I've read a lot of people talk about pickpockets and wearing money belts, etc. I thought it might be interesting to get a comparison to say Boston or NYC or any big city in the U.S. For people who have been to Italy, is pickpocketing/crime more of an issue there than in U.S. big cities or about the same or less?
Any city, anywhere in the world that that attracts a lot of tourists with a lot of money in their wallets has pickpockets. I know people who have had their wallets stolen at Disney World. Are some places worse then other? Of Course. Your best defense anywhere you travel, is to assume you will get robbed, keep just a day's spending money in your wallet/purse and put everything else in a money belt or in-room safe.
Not an easy question to answer with proof positive. The general perception is that petty theft -- pickpockets, snatch and run, etc. -- is higher in Europe than most US cities. Muggings (use of force, strong arm, weapon, etc.) is less in Europe. About a year ago a travel magazine had an article indicating that 1 in 4 AMERICAN tourist would be robbed. That means 3 out of 4 don't have problems. But the statistics were weak from some Interpol data because it is an under reported crime. My personal experience would support the 1 in 4 or less but am sure others would argue for more. We have traveled in some of the great pickpocket capitals of the world for nearly 300 days in the past 15 years and never had a problem. We do take reasonable precautions and that includes a money belt AND clothing with zipper pockets, and watch our behavior in public areas so as not to call undo attention to ourselves. Just back from nearly 30 days in and around Rome (fourth trip to rome) and no problem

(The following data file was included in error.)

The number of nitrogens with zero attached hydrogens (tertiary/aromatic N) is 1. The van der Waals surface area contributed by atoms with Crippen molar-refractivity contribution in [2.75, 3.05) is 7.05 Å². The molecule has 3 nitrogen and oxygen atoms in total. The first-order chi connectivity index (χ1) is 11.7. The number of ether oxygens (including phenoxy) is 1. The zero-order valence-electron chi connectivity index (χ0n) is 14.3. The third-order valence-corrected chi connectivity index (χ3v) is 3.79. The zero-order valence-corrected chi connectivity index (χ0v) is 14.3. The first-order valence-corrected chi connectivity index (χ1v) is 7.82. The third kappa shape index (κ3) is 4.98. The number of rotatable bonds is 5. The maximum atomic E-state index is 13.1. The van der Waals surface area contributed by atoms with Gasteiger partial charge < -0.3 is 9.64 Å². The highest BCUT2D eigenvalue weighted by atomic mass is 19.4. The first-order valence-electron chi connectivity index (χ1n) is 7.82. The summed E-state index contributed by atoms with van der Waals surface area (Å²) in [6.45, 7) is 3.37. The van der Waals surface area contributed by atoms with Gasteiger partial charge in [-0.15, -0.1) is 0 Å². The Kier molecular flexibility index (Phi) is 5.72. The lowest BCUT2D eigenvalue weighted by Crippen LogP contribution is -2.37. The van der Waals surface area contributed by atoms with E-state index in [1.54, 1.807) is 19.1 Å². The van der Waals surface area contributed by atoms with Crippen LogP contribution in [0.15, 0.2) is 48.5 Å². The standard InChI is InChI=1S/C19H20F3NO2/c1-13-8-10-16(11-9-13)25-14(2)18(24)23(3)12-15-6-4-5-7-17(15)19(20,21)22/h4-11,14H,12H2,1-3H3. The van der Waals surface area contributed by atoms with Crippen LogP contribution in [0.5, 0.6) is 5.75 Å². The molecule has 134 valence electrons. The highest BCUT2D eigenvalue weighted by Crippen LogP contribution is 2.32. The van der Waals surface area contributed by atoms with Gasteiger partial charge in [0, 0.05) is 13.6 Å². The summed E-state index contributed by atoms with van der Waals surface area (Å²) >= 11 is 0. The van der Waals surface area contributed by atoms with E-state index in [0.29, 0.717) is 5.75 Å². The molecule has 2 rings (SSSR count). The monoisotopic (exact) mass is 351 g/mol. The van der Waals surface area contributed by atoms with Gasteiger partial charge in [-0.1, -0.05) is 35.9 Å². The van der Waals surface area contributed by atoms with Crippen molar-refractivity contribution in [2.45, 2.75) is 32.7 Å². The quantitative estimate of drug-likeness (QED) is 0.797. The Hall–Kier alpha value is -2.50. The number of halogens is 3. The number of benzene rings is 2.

We just returned from a month in Italy and had no problems with pickpocketing or crime. We were in Venice, Tuscany, Umbria , and the Cinque Terre. We did both use moneybelts, and my husband took precautions with his cameras.
It is important to take precautions. We found out the hard way when my husband wallet was stolen while we were getting on a train from the Zurich airport the first day of a vacation. When we went to the police station the first thing they handed him was a phamplet in 4 languages say beware of pickpockets.
It generally comes down to situational awareness and common sense. One of our occasional travel games is watching inattentive/naive American tourist get fleeced. Yes, we do try to help if the situation permits. I would say that we see more overt pickpockets in major European cities then in NYC.
Stay alert and statistically you will do fine. Have a great trip.
Thanks for all the responses. I've read all the safety tips out there, I guess I was just wondering more if you prepare for Italy like you would if you were going to any big city in the U.S.